In chemistry, we learn that dipole moment tells us about measure of polarity in a molecule. In books, it is written that "conventionlly the direction of dipole moment is from electropositive to electronegative element or less electronegative to more electronegative element"

My question is that in physics we are taught that the direction of dipole moment is from negative charge to positive charge as convention, so what is the basis behind the conventions of dipole moment in the two subjects which leads to different signs of dipole moment?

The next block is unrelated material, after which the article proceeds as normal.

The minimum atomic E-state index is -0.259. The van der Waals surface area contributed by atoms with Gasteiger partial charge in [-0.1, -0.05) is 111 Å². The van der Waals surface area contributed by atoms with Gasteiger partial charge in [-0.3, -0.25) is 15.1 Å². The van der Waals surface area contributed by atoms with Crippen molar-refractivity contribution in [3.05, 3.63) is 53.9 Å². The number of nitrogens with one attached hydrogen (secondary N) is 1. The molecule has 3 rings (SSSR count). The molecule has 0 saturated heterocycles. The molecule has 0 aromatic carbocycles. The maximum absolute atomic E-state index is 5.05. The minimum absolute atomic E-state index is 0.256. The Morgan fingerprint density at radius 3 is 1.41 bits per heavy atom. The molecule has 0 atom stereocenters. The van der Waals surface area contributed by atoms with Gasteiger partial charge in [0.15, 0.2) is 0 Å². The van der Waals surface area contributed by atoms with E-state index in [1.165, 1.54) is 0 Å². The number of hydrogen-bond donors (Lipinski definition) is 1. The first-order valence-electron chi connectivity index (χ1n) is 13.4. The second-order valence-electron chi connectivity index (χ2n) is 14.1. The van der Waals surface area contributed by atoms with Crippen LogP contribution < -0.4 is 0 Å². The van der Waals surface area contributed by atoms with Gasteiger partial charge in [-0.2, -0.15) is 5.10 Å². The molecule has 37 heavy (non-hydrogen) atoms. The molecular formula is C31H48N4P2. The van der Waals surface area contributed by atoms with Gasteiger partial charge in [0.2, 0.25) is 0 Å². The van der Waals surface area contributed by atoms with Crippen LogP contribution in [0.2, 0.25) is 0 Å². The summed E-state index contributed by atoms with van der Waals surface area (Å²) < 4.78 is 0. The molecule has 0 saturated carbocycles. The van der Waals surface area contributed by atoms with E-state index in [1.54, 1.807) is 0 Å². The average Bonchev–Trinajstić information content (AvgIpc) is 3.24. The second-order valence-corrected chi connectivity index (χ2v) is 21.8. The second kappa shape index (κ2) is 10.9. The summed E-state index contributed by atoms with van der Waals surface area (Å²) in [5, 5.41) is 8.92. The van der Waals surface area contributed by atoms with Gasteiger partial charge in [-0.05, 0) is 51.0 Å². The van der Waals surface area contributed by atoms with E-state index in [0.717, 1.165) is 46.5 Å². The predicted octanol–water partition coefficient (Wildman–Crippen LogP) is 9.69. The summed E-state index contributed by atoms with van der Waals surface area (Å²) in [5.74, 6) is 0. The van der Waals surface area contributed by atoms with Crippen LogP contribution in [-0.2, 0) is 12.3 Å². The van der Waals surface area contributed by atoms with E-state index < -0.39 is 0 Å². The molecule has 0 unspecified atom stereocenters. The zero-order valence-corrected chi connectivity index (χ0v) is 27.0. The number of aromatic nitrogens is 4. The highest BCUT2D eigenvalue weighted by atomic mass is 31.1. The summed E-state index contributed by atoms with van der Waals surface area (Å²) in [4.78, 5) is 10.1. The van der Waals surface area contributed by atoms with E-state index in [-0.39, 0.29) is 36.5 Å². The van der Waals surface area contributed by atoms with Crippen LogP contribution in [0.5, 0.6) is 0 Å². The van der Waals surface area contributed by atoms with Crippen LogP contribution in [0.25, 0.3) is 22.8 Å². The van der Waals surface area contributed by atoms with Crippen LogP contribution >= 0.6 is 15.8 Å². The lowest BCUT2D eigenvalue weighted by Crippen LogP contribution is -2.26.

• $\begingroup$ I understand the first answer but I have one doubt that if we apply electric fields on molecules and do analysis as a chemist's point of view, then the analysis which we have done in electromagnetism course in physics can't be directly applied in chemistry, we have to change our results according to the direction of dipole moment which we used in chemistry. $\endgroup$
    – Manu
    Apr 21 '20 at 16:59
  • $\begingroup$ LOL - Physicists got the charge of the electron wrong. Why blame that on chemists? $\endgroup$
    – MaxW
    Apr 21 '20 at 17:59
  • $\begingroup$ Worse - it was Benjamin Franklin :) $\endgroup$
    – Todd Minehardt
    Apr 21 '20 at 20:57